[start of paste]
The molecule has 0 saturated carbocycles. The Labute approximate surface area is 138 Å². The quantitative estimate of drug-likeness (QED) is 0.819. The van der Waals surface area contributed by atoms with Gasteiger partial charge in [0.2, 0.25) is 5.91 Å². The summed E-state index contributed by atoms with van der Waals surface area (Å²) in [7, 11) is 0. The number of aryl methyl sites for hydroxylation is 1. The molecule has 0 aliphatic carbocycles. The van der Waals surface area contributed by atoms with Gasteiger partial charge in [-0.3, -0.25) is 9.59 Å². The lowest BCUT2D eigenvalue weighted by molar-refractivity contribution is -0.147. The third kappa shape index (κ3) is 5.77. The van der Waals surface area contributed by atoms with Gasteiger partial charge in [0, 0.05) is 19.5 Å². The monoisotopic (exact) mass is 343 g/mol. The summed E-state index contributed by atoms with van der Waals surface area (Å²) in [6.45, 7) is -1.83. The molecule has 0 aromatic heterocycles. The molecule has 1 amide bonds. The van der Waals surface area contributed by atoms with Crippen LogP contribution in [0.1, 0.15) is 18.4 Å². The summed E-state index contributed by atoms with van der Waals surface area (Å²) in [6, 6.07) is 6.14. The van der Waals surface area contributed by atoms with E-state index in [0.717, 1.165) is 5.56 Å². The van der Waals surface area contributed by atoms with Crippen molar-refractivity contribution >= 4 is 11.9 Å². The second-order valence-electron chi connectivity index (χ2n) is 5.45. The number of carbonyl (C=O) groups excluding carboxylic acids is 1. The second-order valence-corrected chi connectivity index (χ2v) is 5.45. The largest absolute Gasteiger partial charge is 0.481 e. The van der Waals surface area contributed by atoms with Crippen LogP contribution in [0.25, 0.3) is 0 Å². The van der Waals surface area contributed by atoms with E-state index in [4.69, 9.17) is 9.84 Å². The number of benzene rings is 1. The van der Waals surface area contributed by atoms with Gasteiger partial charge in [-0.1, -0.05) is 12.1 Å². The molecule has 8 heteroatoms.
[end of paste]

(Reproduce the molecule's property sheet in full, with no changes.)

The molecule has 0 saturated carbocycles. The Labute approximate surface area is 138 Å². The quantitative estimate of drug-likeness (QED) is 0.819. The van der Waals surface area contributed by atoms with Gasteiger partial charge in [0.2, 0.25) is 5.91 Å². The summed E-state index contributed by atoms with van der Waals surface area (Å²) in [7, 11) is 0. The number of aryl methyl sites for hydroxylation is 1. The molecule has 0 aliphatic carbocycles. The van der Waals surface area contributed by atoms with Gasteiger partial charge in [-0.3, -0.25) is 9.59 Å². The lowest BCUT2D eigenvalue weighted by molar-refractivity contribution is -0.147. The third kappa shape index (κ3) is 5.77. The van der Waals surface area contributed by atoms with Gasteiger partial charge in [0, 0.05) is 19.5 Å². The monoisotopic (exact) mass is 343 g/mol. The summed E-state index contributed by atoms with van der Waals surface area (Å²) in [6.45, 7) is -1.83. The molecule has 0 aromatic heterocycles. The molecule has 1 amide bonds. The van der Waals surface area contributed by atoms with Crippen LogP contribution in [0.1, 0.15) is 18.4 Å². The summed E-state index contributed by atoms with van der Waals surface area (Å²) in [6, 6.07) is 6.14. The van der Waals surface area contributed by atoms with E-state index in [0.717, 1.165) is 5.56 Å². The van der Waals surface area contributed by atoms with Crippen molar-refractivity contribution >= 4 is 11.9 Å². The second-order valence-electron chi connectivity index (χ2n) is 5.45. The number of carbonyl (C=O) groups excluding carboxylic acids is 1. The second-order valence-corrected chi connectivity index (χ2v) is 5.45. The largest absolute Gasteiger partial charge is 0.481 e. The van der Waals surface area contributed by atoms with Crippen LogP contribution in [0.25, 0.3) is 0 Å². The van der Waals surface area contributed by atoms with E-state index in [4.69, 9.17) is 9.84 Å². The number of benzene rings is 1. The van der Waals surface area contributed by atoms with Gasteiger partial charge in [-0.1, -0.05) is 12.1 Å². The molecule has 8 heteroatoms.